These decisions came after a trial at which McDowell’s team presented evidence. Buchman was notified of the proceedings, but did not ultimately contest them. He did hire and then terminate two different Ontario attorneys, Horkins noted in her ruling.

Where things stand

McDowell contacted Henderson County authorities in April 2016 to ask if they would consider dropping the charges against her. Although she described receiving no response from the Henderson County District Attorney’s office, shortly afterward she learned that one of the charges against her, child abduction, was being upgraded to a felony.

The DA brought felony obstruction of justice and felony child abduction charges before a grand jury, which indicted McDowell in May 2016.

She is accused of obstructing justice “by failing to follow a lawful judicial order” issued by Judge Brittain, “by removing minor child …, from the jurisdiction of North Carolina with the intent to evade the jurisdiction of this state.” The indictment also accuses McDowell of doing this “in secrecy and with malice.”

She has retained the aid of attorneys in both Ontario and North Carolina and is considering several legal options. She doesn’t know whether she will move ever back to the United States, but she would like to be able to travel freely without fear that she will be arrested or that her son will be taken from her or returned to his father.

McDowell said she hopes that the charges, indictments and previous North Carolina court rulings in the case can be set aside, possibly as the result of DHHS’ investigation.

McDowell has been active on social media in criticizing those whom she believes mishandled her case, as well as the current charges against her, which she has described as “vindictive.”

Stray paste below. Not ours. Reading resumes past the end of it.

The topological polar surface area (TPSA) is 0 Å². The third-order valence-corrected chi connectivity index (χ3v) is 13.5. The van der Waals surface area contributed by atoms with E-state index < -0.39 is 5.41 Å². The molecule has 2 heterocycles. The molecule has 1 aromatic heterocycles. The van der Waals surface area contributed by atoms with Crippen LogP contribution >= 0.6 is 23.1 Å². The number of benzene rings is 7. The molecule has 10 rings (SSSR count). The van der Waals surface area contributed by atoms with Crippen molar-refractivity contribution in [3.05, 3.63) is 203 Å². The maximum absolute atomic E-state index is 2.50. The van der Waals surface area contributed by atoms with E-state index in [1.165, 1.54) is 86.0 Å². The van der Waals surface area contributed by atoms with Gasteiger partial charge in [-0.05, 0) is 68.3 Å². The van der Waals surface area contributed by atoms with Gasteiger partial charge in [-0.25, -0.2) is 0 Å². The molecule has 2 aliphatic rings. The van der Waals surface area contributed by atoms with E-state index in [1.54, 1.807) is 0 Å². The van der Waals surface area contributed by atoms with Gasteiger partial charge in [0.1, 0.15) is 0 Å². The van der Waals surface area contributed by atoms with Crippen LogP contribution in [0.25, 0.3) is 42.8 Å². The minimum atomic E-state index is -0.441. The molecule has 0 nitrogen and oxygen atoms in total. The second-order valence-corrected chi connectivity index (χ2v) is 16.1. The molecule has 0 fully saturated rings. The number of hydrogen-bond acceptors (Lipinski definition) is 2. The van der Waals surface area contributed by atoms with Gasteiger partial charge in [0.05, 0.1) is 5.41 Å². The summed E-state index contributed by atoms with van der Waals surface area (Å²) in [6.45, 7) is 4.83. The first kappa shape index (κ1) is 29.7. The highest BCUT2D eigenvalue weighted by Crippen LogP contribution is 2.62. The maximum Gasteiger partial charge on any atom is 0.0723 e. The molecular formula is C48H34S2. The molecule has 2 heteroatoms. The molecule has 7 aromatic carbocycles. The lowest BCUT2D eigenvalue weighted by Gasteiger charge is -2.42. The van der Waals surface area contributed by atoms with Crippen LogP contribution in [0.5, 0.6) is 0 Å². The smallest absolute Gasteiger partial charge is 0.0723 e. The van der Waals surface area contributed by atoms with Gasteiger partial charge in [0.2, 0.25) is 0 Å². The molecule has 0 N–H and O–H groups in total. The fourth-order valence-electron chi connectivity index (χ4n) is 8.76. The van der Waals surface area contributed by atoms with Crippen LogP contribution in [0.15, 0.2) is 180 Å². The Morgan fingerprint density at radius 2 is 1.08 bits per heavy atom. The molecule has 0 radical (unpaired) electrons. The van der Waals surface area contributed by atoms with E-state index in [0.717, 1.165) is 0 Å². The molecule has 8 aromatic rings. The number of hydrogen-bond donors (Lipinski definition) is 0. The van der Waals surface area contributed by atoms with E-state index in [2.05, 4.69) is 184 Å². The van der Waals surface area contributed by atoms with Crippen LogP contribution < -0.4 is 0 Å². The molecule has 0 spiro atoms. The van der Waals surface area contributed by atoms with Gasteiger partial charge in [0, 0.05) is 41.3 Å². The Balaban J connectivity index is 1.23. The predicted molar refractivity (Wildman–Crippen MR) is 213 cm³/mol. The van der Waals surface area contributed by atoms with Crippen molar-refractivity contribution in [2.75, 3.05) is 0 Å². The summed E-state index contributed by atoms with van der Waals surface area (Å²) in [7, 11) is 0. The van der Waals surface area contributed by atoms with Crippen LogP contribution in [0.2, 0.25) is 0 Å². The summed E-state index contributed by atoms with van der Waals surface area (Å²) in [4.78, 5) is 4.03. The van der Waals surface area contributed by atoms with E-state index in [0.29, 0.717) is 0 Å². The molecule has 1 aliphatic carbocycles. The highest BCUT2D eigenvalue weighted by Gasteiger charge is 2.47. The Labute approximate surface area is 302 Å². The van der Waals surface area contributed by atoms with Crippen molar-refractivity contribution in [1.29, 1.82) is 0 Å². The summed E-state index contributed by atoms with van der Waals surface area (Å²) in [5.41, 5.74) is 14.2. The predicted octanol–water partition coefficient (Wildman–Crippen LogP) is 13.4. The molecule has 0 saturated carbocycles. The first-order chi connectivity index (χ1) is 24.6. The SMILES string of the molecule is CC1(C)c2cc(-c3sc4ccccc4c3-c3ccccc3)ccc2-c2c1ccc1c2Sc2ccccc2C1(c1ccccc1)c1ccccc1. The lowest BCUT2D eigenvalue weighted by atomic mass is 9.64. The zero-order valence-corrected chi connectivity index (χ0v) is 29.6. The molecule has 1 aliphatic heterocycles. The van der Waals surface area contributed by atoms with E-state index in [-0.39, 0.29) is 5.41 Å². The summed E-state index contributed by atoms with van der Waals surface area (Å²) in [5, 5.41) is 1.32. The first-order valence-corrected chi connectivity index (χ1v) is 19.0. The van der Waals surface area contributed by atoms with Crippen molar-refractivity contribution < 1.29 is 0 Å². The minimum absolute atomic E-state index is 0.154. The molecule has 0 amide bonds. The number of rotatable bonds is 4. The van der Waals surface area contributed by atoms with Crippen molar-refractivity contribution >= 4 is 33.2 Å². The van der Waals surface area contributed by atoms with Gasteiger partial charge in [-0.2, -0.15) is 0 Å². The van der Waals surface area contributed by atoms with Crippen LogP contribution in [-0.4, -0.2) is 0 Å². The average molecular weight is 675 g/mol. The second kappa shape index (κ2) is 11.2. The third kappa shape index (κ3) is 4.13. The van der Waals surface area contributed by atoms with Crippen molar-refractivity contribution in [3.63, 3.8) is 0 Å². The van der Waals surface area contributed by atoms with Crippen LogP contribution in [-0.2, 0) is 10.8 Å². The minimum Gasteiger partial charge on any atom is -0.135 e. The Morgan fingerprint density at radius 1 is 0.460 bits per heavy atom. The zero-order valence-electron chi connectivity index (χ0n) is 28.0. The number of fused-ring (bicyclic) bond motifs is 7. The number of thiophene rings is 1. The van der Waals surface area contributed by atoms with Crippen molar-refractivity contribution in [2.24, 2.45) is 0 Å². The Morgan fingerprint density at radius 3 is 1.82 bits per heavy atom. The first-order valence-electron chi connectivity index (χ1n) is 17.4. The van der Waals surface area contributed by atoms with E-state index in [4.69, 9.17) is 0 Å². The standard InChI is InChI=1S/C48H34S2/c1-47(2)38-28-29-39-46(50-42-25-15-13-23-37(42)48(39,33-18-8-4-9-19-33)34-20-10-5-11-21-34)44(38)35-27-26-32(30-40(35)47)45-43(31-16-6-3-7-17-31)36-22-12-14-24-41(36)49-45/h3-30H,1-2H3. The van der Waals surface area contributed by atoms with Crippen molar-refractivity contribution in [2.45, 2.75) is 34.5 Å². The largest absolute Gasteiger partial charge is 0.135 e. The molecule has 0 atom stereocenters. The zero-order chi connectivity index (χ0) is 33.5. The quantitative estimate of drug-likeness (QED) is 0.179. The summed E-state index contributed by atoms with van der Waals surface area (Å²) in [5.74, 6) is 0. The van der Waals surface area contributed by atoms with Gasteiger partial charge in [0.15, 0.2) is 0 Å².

“I feel it is vindictive because they upped my charge after 3.5 years for no reason other than my attempts to seek justice from them,” she told CPP in a recent email.

Because she credits the need to protect her son from impending harm that she says would have resulted from continued compliance with the North Carolina court’s order, she believes she could present a positive defense for disobeying that order. But coming to North Carolina to conduct those proceedings would place her son at risk, she said.

McDowell initially contacted CPP about her case in August 2016. “My son is just six years old and has been diagnosed with PTSD and Separation Anxiety Disorder,” she wrote.

“My family has been decimated financially, emotionally and spiritually. I can’t look for meaningful work because my son is unable to attend school due to his anxiety, so I am homeschooling him. I also have two outstanding felony charges so any job that requires a background check will be out of the question.”

McDowell’s legal team has continued to seek access to records from the old Buncombe County investigation. They have asked whether Henderson County would consider conducting a new investigation if the Buncombe County probe was called into question. Authorities in Henderson County have said they cannot legally take up the case because the boy has not lived in North Carolina for several years.